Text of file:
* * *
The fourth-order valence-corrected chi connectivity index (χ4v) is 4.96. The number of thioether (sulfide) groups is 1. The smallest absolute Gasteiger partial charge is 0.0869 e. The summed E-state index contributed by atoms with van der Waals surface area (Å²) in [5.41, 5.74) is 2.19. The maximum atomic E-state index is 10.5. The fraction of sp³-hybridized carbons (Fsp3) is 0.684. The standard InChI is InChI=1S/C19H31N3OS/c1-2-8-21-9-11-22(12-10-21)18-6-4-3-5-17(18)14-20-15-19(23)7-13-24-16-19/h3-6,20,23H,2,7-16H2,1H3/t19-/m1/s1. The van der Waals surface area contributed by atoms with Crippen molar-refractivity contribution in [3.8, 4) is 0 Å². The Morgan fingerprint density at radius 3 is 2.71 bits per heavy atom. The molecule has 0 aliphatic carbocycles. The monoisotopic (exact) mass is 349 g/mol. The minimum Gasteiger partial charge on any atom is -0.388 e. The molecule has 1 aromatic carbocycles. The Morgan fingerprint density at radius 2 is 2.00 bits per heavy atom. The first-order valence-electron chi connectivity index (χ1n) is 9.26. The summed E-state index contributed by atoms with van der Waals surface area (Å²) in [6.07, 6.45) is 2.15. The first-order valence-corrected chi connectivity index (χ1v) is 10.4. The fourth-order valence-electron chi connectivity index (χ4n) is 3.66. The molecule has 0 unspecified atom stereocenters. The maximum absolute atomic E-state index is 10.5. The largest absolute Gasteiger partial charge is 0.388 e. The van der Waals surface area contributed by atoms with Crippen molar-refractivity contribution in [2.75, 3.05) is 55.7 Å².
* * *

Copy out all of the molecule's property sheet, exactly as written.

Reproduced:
The fourth-order valence-corrected chi connectivity index (χ4v) is 4.96. The number of thioether (sulfide) groups is 1. The smallest absolute Gasteiger partial charge is 0.0869 e. The summed E-state index contributed by atoms with van der Waals surface area (Å²) in [5.41, 5.74) is 2.19. The maximum atomic E-state index is 10.5. The fraction of sp³-hybridized carbons (Fsp3) is 0.684. The standard InChI is InChI=1S/C19H31N3OS/c1-2-8-21-9-11-22(12-10-21)18-6-4-3-5-17(18)14-20-15-19(23)7-13-24-16-19/h3-6,20,23H,2,7-16H2,1H3/t19-/m1/s1. The van der Waals surface area contributed by atoms with Crippen molar-refractivity contribution in [3.8, 4) is 0 Å². The Morgan fingerprint density at radius 3 is 2.71 bits per heavy atom. The molecule has 0 aliphatic carbocycles. The monoisotopic (exact) mass is 349 g/mol. The minimum Gasteiger partial charge on any atom is -0.388 e. The molecule has 1 aromatic carbocycles. The Morgan fingerprint density at radius 2 is 2.00 bits per heavy atom. The first-order valence-electron chi connectivity index (χ1n) is 9.26. The summed E-state index contributed by atoms with van der Waals surface area (Å²) in [6.07, 6.45) is 2.15. The first-order valence-corrected chi connectivity index (χ1v) is 10.4. The fourth-order valence-electron chi connectivity index (χ4n) is 3.66. The molecule has 0 unspecified atom stereocenters. The maximum absolute atomic E-state index is 10.5. The largest absolute Gasteiger partial charge is 0.388 e. The van der Waals surface area contributed by atoms with Crippen molar-refractivity contribution in [2.75, 3.05) is 55.7 Å².